Many things can cause irritability, from stress and anxiety to depression and physical pain.
Irritability is a feeling of agitation. Although, some describe “agitation” as a more severe form of irritability.
Regardless of the term you use, when you’re irritable, you’re likely to become frustrated or upset easily. You might experience it in response to stressful situations. It may also be a symptom of a mental or physical health condition.
Babies and young children are often reported to feel irritable, especially when they’re tired or sick. For example, children often become fussy when they have ear infections or stomach aches.
Adults can also feel irritable for a variety of reasons. If you feel irritable on a regular basis, make an appointment with your doctor. You may have an underlying condition that requires treatment.
The causes can be divided into two general categories: physical and psychological.
Several common psychological causes of irritability include:
Some mental health disorders have been associated with irritability, including, but not limited to:
Common physical causes can include:
- sleep deprivation
- low blood sugar
- ear infections
- some diabetes-related symptoms
- certain respiratory disorders
Medical conditions that cause hormonal changes can also affect your mood. Examples include:
You may also experience irritability as a side effect of medication that you’re taking. Other potential causes include:
Most people feel irritable from time to time. For example, it’s normal to feel cranky after a poor night’s rest.
Some people feel irritable on a more regular basis. If you find that irritability is interfering with your daily life, talk with your doctor. They can help you identify potential causes of your irritability.
In some cases, your feelings of irritability may be accompanied or preceded by other symptoms.
For example, these symptoms might include:
- racing heart
- fast breathing
If a hormonal imbalance is causing your irritability, you may have other symptoms such as:
If you feel irritable on a regular basis, and you don’t know why, make an appointment with your doctor. They can help you identify possible causes. They can also discuss treatment options and strategies to help manage your mood, once the cause is identified.
During your visit, your doctor will likely request your medical history, including any medications that you’re taking.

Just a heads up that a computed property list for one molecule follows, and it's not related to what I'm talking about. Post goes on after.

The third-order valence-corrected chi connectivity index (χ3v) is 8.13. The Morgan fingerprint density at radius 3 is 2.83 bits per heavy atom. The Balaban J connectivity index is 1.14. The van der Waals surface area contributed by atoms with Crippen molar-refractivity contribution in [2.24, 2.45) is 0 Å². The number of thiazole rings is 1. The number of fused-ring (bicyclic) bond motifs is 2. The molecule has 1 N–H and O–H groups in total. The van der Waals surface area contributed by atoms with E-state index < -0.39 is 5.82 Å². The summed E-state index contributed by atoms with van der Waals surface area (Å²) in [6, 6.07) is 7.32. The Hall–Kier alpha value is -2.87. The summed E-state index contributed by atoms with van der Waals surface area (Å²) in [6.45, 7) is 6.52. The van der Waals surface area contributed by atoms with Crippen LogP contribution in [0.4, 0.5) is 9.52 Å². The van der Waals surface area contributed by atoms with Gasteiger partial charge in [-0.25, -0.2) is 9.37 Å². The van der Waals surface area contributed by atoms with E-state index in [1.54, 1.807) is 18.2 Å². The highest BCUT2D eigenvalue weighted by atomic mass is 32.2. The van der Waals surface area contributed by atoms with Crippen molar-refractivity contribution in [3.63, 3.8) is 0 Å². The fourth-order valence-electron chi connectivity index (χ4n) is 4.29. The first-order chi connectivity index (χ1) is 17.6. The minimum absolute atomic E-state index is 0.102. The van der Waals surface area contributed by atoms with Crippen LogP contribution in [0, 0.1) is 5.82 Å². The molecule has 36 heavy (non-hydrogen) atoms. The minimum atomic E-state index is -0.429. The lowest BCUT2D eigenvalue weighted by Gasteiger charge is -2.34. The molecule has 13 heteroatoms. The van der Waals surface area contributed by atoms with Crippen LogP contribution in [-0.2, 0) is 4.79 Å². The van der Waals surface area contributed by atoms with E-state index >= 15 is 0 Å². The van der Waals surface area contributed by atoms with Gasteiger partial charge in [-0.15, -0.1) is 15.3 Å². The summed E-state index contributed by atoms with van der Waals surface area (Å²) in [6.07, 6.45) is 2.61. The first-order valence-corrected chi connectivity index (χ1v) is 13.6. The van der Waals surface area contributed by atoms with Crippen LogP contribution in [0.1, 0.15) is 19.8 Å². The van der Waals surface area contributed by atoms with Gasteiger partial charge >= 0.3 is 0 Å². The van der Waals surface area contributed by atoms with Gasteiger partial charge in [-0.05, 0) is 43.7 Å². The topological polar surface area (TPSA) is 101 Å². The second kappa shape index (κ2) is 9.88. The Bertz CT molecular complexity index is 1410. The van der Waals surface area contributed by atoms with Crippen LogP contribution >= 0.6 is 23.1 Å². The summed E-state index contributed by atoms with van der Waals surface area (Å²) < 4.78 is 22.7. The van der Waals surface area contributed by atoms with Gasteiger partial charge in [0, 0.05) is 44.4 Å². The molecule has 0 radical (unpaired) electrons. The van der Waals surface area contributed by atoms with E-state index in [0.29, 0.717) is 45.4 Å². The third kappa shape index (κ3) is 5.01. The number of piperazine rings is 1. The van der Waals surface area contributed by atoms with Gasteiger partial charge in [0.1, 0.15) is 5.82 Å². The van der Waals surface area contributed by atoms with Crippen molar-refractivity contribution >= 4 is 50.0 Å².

They’ll also ask about your history of psychological conditions. Your lifestyle habits, such as sleeping patterns and alcohol consumption or any other substances you may be using will likely be discussed. Your doctor will want to know about sources of stress in your life.
Depending on your symptoms and medical history, they may order one or more tests, including blood and urine analyses. The level of certain hormones in your blood may point to a hormonal imbalance. The level of glucose in your blood or urine may point to diabetes.
They may also refer you to a mental health professional for evaluation.
Your doctor’s recommended treatment plan will depend on your specific diagnosis. The best way to treat irritability is to address its underlying cause.
If your doctor diagnoses you with a mental health condition, they may refer you to a professional for counseling. Prescription medications may be recommended to help control your mood. Talk therapy and medications are often combined to treat conditions, such as depression.
If they suspect your irritability is caused by alcohol, caffeine, nicotine, or other drug withdrawal, your doctor may recommend a combination of talk therapy and medications. Together they can help control your cravings.
If you’re diagnosed with a hormonal imbalance, your doctor may recommend hormone replacement therapy. This treatment isn’t right for everyone. Carefully discuss your options with your doctor before trying hormone replacement therapy on your own.
If you’re experiencing irritability as a symptom of an infection, it’ll likely resolve when your infection clears. Your doctor may prescribe antibiotics or other medications to help treat it.
Your doctor may also recommend lifestyle changes to help control your mood. For example, they may encourage you to adjust your: